In some precincts in Contra Costa County, independent voters showed up to the polls and poll workers told them erroneously that they could not get a nonpartisan ballot, a Democrat Party ballot or American Independent party ballot. The county sent workers out into the field trying to fix the situation, and called the precincts to explain that they needed to give those voters ballots.

The issue was not confined to Contra Costa County. There were sporadic reports from around the region of decline-to-state voters getting to the polls and receiving conflicting reports of what and how they could cast their ballots, including one man who e-mailed from El Granada to say he was given no choice in voting for president.

The big draw was the presidential primary, fueled by excitement over highly anticipated races on both the Democratic and Republican sides. As such, the local issues also on the ballot got little attention.

On the statewide ballot, Propositions 94, 95, 96 and 97 would allow four Southern California Indian tribes to add a total of 17,000 new slot machines to their existing casinos in exchange for providing the state with much more of their revenue.

Proposition 93 would alter state legislative term limit rules by trimming the number of years state lawmakers can spend in office from 14 to 12 years, but allowing them to spend their entire careers in either the state Senate or Assembly.

Proposition 92 would give schools - kindergarten through community college - an additional $900 million in state money over the next three years. It needs a simple majority vote to pass and would increase the guaranteed funding for community colleges by altering the complex formula that now guides state allocations to schools.

Proposition 91 would ban the state from moving gas tax money into the general fund, but even the people who put the initiative on the ballot are urging a "no" vote because Prop. 1A in 2006 accomplished their goal.

From Sonoma to San Jose and several cities in between, voters were weighing in on 10 school tax measures, including a bond to build a new swimming pool complex at Albany High School and an indefinite extension to a $195-per-parcel tax in Oakland. Seven of the measures are facilities bonds, requiring 55 percent voter support, while three are parcel taxes, which require two-thirds backing.

Voters in El Cerrito, Richmond and San Mateo County voted on new taxes to improve roads, fund police and fire departments, and provide other city services.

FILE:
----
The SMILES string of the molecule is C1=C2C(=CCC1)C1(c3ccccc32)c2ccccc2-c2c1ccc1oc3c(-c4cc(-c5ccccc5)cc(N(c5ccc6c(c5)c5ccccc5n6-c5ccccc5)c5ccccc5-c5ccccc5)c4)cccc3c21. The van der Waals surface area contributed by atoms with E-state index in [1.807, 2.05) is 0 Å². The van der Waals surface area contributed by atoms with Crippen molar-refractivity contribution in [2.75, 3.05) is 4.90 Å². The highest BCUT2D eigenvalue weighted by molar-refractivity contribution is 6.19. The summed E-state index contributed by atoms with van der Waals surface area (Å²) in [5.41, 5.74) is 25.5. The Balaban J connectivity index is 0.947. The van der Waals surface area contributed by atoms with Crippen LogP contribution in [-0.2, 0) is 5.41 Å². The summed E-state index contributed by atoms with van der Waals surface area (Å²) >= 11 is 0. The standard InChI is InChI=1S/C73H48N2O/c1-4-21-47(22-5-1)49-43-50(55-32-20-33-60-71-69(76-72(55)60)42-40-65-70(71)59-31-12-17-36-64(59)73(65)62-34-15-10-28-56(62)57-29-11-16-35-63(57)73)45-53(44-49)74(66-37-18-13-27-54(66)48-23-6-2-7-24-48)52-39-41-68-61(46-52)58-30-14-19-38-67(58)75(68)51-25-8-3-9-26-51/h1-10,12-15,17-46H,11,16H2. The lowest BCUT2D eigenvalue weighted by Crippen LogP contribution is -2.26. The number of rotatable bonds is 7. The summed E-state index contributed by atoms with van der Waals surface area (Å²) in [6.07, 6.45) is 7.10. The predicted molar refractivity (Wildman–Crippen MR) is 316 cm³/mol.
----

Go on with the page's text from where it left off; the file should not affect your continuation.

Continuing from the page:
Measure A in El Cerrito was a half-cent sales tax to fix neighborhood streets, which are among the worst in the Bay Area, according to the Metropolitan Transportation Commission.

In Richmond, voters were asked to decide on Measure B, a revised telecommunications tax that's expected to raise money for police and other services. If it passes, Measure B would lower the city's telecommunications tax by 5 percent but raise more money because it would apply to a broader range of technologies.

Voters in unincorporated San Mateo County just west of the San Mateo city limits were deciding on Measure I, a property tax continuation that would pay for police, fire and emergency services.

San Francisco voters were deciding whether to finance $185 million in spending on city parks, whether to offer retiring police officers generous pay packages to stay on the job, and whether the city should try to buy Alcatraz Island and convert it into a peace center.

Some voters interviewed early Tuesday said the local issues were overshadowed by the excitement of the presidential election, and they had to make decisions on the fly.

California's record turnout for a primary election - 7.9 million in 2000 - will be shattered if 8.9 million voters went to the ballot today as expected. And the 56.6 percent turnout of registered voters predicted in a new Field Poll would be the highest since the 63.3 percent turnout in 1980, when Ronald Reagan defeated George H.W. Bush for the GOP nomination and Sen. Edward Kennedy challenged incumbent President Jimmy Carter for the Democratic nod.

"These are the type of numbers we see in a general election," said Mark DiCamillo, director of the Field Poll.

Four years ago, with President Bush a lock on the Republican side and Massachusetts Sen. John Kerry the overwhelming Democratic favorite, only 6.7 million Californians voted in the March primary, a turnout of 44.3 percent.

"Usually it's only the advocates, the partisans and the regular voters who turn out for a primary race," DiCamillo said. "But the early primary, along with the enthusiasm about the contests, has brought out a vote that looks a lot like a general election."